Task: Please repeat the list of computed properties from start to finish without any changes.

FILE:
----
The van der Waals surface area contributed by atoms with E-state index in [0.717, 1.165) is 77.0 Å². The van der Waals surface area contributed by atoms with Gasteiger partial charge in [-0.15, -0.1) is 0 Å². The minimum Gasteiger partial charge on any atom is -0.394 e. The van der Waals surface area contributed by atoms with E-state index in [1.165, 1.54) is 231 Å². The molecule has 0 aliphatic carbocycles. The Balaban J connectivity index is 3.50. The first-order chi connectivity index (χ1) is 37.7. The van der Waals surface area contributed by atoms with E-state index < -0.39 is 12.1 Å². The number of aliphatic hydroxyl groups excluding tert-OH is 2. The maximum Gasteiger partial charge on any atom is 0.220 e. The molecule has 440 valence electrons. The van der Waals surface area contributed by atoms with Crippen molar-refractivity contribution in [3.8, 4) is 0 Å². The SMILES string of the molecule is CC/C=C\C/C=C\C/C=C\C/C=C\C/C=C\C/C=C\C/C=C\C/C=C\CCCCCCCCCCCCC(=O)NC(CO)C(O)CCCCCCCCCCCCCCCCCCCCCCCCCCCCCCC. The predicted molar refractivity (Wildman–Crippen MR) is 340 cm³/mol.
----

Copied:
The van der Waals surface area contributed by atoms with E-state index in [0.717, 1.165) is 77.0 Å². The van der Waals surface area contributed by atoms with Gasteiger partial charge in [-0.15, -0.1) is 0 Å². The minimum Gasteiger partial charge on any atom is -0.394 e. The van der Waals surface area contributed by atoms with E-state index in [1.165, 1.54) is 231 Å². The molecule has 0 aliphatic carbocycles. The Balaban J connectivity index is 3.50. The first-order chi connectivity index (χ1) is 37.7. The van der Waals surface area contributed by atoms with E-state index < -0.39 is 12.1 Å². The number of aliphatic hydroxyl groups excluding tert-OH is 2. The maximum Gasteiger partial charge on any atom is 0.220 e. The molecule has 440 valence electrons. The van der Waals surface area contributed by atoms with Crippen molar-refractivity contribution in [3.8, 4) is 0 Å². The SMILES string of the molecule is CC/C=C\C/C=C\C/C=C\C/C=C\C/C=C\C/C=C\C/C=C\C/C=C\CCCCCCCCCCCCC(=O)NC(CO)C(O)CCCCCCCCCCCCCCCCCCCCCCCCCCCCCCC. The predicted molar refractivity (Wildman–Crippen MR) is 340 cm³/mol.